Immunology is traditionally thought of as a molecular pursuit. It is, after all, dependent upon binding of antigen molecules to a variety of different receptors (immunoglobulins, T cell receptors, Tolls, MHC, etc). And, of course, it deals with a host’s ability to defend itself from microbial challenges. However, increasingly, immune function is being viewed in an ecological sense.
Why is this unique? It’s rare for ecology to have this kind of fine resolution. Generally speaking, interactions between macro-organisms, especially metazoans, are only examined in as much detail as genomic/phylogenic studies allow. This certainly gives relevant information, but it is more evolutionary than functional. However, as our understanding of science increases, so does the ability to interconnect the disparate worlds of molecular and environmental biology. Organisms, of course, exist not just as a collection of functional proteins and nucleic acid code, but as whole creatures relating with their surroundings. In a sense, this new research allows science to ask bigger “whys” and “hows”.
The immune system, in particular, is a very personalized concept in that there are far fewer and more abstract relationships between it and the ecological environment. In contrast, other molecular biosciences, for example developmental bio or endocrinology, are very readily linked to external cues.
So instead of just considering immunology in a few specialized laboratory cases, one can look at the bigger picture. But how does one go about doing that? While there are numerous avenues of this new field being explored, let us take a look at one of the least concrete ecological concepts (mate choice) and tie that in to an immunology framework.
Intersexual selection is where organisms of one sex actively choose mates based on the strength on sexual displays. This prevents taxing and potentially damaging confrontation between members of the same sex. Nowhere is this concept more familiar than it is in the bird world. Indeed, some of the features most attributed to birds are their sexual displays/activities—complex songs, elaborate plumage, nest building, and brooding behaviors.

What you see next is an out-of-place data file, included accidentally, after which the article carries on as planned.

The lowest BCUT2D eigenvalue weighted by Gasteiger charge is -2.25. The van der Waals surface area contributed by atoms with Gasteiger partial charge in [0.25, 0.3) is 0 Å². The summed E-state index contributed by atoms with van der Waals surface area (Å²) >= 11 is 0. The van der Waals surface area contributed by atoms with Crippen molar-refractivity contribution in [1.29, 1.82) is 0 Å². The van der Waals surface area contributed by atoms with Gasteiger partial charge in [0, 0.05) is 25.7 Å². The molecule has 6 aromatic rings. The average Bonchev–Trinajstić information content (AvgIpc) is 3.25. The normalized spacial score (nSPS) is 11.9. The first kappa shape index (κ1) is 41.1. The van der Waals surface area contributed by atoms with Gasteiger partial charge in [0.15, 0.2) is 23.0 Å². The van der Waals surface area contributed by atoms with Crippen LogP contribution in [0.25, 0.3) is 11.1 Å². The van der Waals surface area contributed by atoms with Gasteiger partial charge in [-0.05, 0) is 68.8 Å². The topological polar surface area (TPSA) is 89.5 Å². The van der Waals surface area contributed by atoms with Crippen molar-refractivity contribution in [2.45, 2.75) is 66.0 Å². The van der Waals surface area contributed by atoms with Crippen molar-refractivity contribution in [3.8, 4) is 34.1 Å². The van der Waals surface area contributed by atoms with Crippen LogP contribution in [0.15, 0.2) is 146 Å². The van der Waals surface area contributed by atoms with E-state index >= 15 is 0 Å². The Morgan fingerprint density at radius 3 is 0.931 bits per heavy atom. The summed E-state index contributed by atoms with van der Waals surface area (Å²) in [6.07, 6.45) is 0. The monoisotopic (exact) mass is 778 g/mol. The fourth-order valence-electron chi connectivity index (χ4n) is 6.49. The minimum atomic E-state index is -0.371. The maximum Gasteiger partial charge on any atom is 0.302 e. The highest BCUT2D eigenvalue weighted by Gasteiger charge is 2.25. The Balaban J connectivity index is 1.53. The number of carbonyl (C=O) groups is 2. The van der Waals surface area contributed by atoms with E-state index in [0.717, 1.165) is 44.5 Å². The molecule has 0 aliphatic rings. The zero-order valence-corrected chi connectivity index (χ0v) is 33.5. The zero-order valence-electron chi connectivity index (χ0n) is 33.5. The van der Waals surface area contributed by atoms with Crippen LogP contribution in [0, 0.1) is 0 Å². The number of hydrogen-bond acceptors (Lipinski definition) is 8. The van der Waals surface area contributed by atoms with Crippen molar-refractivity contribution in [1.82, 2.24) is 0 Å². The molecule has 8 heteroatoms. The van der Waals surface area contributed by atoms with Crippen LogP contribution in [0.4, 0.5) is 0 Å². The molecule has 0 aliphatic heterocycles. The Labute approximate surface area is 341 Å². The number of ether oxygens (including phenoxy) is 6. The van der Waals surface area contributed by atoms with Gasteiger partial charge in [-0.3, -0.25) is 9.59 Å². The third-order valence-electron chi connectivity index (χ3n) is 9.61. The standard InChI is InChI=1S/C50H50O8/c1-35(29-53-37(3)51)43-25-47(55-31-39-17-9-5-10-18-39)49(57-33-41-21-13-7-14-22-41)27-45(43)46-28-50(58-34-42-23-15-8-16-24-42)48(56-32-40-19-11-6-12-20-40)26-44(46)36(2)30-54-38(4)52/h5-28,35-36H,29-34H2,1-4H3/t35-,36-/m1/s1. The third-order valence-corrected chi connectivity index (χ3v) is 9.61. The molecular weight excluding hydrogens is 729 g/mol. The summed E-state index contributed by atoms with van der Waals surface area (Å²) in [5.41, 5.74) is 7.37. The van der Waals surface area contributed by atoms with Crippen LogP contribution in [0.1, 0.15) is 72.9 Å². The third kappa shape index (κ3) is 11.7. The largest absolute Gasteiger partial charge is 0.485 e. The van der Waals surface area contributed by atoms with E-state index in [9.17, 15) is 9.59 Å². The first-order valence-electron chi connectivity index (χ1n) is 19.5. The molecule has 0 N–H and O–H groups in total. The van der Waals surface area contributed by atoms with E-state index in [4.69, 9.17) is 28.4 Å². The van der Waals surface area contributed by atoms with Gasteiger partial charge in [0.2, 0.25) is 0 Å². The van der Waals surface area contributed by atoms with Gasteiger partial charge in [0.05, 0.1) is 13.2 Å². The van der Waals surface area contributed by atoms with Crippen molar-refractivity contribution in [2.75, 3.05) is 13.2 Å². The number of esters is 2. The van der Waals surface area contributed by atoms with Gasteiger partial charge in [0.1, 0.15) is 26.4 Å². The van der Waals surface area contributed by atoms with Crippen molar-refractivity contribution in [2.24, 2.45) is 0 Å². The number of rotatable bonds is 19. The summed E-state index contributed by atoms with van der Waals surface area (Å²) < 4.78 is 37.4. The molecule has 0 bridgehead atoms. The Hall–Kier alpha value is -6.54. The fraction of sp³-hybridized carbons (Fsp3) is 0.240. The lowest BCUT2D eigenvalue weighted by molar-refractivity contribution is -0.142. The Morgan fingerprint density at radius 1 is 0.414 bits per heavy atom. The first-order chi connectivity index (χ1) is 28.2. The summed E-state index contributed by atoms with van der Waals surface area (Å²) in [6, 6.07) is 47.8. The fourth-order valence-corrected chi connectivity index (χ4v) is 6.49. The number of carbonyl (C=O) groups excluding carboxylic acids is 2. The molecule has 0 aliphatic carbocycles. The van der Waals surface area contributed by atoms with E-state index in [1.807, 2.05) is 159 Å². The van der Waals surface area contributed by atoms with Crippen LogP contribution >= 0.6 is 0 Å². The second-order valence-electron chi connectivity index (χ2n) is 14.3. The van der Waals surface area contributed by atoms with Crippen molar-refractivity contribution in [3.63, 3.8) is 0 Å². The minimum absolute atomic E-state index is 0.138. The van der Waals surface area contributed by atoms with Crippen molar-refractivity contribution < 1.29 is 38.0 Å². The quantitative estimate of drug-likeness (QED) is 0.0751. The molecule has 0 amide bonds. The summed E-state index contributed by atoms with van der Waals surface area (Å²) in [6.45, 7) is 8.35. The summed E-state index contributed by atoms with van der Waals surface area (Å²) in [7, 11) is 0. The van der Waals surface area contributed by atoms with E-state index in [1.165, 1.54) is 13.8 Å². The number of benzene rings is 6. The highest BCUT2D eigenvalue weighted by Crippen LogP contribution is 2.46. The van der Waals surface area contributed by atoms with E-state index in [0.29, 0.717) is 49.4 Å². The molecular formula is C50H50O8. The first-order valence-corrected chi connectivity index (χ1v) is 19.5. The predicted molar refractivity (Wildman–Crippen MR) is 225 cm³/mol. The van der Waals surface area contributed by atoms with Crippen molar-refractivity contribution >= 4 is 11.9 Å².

This being a courtship issue, it is appropriate to look at this through hormones. Specifically, testosterone. There is a long precedence of experimental immunosuppression in birds when testosterone is overexpressed. In general, the antibody response is curtailed, with some data showing an increase in certain lymphocyte subpopulations such as killer (CD8+) T cells.
Now we ask, as one often does in ecology, “why is this so?”. Testosterone increases risk taking ability and aggression, and other stereotyped masculine behavior. During the competition for mates, a male must be in top functional form. While the immune system is used to clear infective agents, inflammation and other immunogenic effects greatly curtail these competitive abilities. Thus, it is only after brooding occurs, when mates are secured, and chicks are not yet hatched, do testosterone levels go down and immune function returns, full force.
What’s more, carotenoids, pigments used in sexual displays and not synthesized de novo by birds have been shown to boost the immune system. Increased testosterone works to increase foraging aggression, giving these males the most access to the pigments. This both strengthens their sexual displays and helps immunity.
Drastic effects of carotenoid limitation in Carpodacus mexicanus (J Exp Biol).
To further explore this concept, we might further look at parasite effects on immunosuppressed males, androgen effects on females and young, oestrogen mediated immunity, immune restructuring under androgen presence, and cost benefit analyses of immunosuppression and mate desirability.
Is this a correct analysis of testosterone immunosuppression? Maybe, maybe not. But it does give an overview of what ecological immunology entails. The problem here is that many of these concepts can be difficult to test, but the scope of such an analysis is great, and it gives a whole new perspective to biology.